Helicopter Parents — The Crutch Of Today’s Generation

Helicopter Parents --- The Crutch Of Today’s GenerationIt is but natural for parents to worry about their child’s health, welfare and safety. But sometimes, some parents take it too far as to impede their child’s emotional development. They hang around their child’s elbow during every activity — may it be going to school, playing, making homework, job hunting (yes, they do!) — and interfere with every decision that has to be made by the child. Thus, the term: Helicopter parents.

‘Too controlling’

It may seem sweet when the kids are still little, but when they grow into teenage years and adulthood, is hovering still appropriate? Is it even appropriate during the younger years of the child?

These are parents that are too watchful, too careful, too suspicious, too controlling, and too nosy. Loving your child does not mean that you should watch over him and do everything for him every step of the way. After all, there are things that a child has to learn on his own, right?

Allowing children to explore the environment will help them develop skills that they will need in the future. When a child stumbles while running or falls off the bike, he has to learn to pick himself up, dust himself off, and carry on. This is in the literal and figurative sense of the example. This is one ability that a person has to learn in order to succeed in life. Deprive your child that ability and he becomes a wimp.


‘Experience life fully’

Parents, you need not hover over your kids to show them your love and concern. Advice them on important things and let them go. But remind them that you will always support them in their success and comfort them through their failures. There is a fine line between being a good parent and being an overbearing one. We, as parents, should also learn know the difference between the two and not to overstep that boundary.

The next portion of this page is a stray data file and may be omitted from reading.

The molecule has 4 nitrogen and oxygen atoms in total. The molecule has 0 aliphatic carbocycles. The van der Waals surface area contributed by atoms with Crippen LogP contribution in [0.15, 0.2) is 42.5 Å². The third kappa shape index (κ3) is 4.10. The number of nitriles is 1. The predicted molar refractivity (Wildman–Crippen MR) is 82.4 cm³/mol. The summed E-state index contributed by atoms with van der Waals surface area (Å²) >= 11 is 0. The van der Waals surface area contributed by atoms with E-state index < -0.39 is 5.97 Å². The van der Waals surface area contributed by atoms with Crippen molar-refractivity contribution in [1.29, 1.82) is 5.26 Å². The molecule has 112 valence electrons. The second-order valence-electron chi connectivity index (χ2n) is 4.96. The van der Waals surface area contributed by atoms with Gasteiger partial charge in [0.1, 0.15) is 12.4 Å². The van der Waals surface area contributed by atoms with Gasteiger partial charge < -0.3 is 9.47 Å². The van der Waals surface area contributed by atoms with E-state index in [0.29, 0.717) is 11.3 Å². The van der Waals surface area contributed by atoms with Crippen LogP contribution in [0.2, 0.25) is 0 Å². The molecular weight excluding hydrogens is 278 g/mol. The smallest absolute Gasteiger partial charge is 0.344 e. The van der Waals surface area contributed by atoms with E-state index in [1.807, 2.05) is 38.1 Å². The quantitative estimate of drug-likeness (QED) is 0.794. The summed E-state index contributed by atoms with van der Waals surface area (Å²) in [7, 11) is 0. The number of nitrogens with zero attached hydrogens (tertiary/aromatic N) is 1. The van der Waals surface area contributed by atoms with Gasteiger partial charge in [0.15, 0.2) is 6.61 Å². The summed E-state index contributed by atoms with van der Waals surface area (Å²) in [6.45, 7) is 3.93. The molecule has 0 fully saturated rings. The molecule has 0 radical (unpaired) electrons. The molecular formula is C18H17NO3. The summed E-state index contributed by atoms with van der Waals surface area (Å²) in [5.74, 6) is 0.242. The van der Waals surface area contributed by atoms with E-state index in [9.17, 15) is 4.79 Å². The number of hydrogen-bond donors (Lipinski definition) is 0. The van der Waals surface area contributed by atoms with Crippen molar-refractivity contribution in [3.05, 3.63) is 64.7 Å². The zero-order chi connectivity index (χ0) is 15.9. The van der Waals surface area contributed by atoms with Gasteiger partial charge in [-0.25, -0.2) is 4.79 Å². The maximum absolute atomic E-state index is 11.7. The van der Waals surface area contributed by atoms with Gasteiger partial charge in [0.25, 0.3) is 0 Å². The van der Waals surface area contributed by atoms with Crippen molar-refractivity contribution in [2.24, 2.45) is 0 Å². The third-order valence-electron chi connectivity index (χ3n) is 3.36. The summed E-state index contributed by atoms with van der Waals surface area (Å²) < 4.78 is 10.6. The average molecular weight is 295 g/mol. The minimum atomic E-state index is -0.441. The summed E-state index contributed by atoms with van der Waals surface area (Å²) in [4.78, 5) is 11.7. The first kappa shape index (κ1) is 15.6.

Truly, it is difficult to watch your child’s painful efforts to climb the ladder of success, or to look at that scraped knee after your child has enjoyed a rowdy running game with his friends. But to deprive them of the chance to enjoy and experience life fully — can you bear to take that away from them just because you want to protect them from harm? Trust your child to be strong enough to stand the troubles that may come his way. After all, the baby bird learned how to fly after he was pushed off the nest by the mother bird. Why can’t we do the same?

Image: UCLA Magazine

The Truth About Dating Younger Men

There a lot of things to think about when it comes to dating outside your decade. Herewith, the good, the bad and the ugly of dating young:

The good
Dating someone younger keeps you young, says Jane Ganahl, former singles columnist for the San Francisco Chronicle. Plus, there’s that whole sexual-compatibility thing. “If we can believe that nugget that women and men hit their sexual primes at different times, then a 25-year-old man and a 40-year-old woman is the best of all possible worlds,” she says.

The bad

A lack of life experience can be both a blessing and a curse, though. On the one hand, it means your date’s baggage compartment is more likely to be free of ex-wives and kids. On the other, they may still be on close terms with their inner child, a laundry-impaired brat who can’t get enough of video games and/or Family Guy.

The ugly

None of us dates in a vacuum, of course, and remarks by friends and family can have a souring influence on even the sweetest May/December romance. Men have to deal with “vicious” comments, too. And then there’s that whole cougar thing. And let’s not forget nature’s cruelty.


“At the end of the day, the 30-year-old I was dating really wanted to get married and have kids, and I wasn’t interested in that,” says Ganahl, who documented this and other relationships in her memoir, Naked on the Page. “I already had a daughter in college. So that’s another downside. You can’t really ‘work on’ the fact that you’re older.”

The big picture

Dating someone older has its challenges, too. Men raised in a more traditional era can be controlling and/or unwilling to accept independent behavior. And society makes certain assumptions about the older man/younger woman match, too. But despite the issues, there are couples that make it, says Sarah, a 36-year-old reporter from Seattle who’s been married to a man 10 years her junior for the last four years.

Readers, it’s your time to speak out! Do you think relationships between two persons from different generations can actually last? Shout out your thoughts below!

Source: Yahoo News

Image: Single Minded Women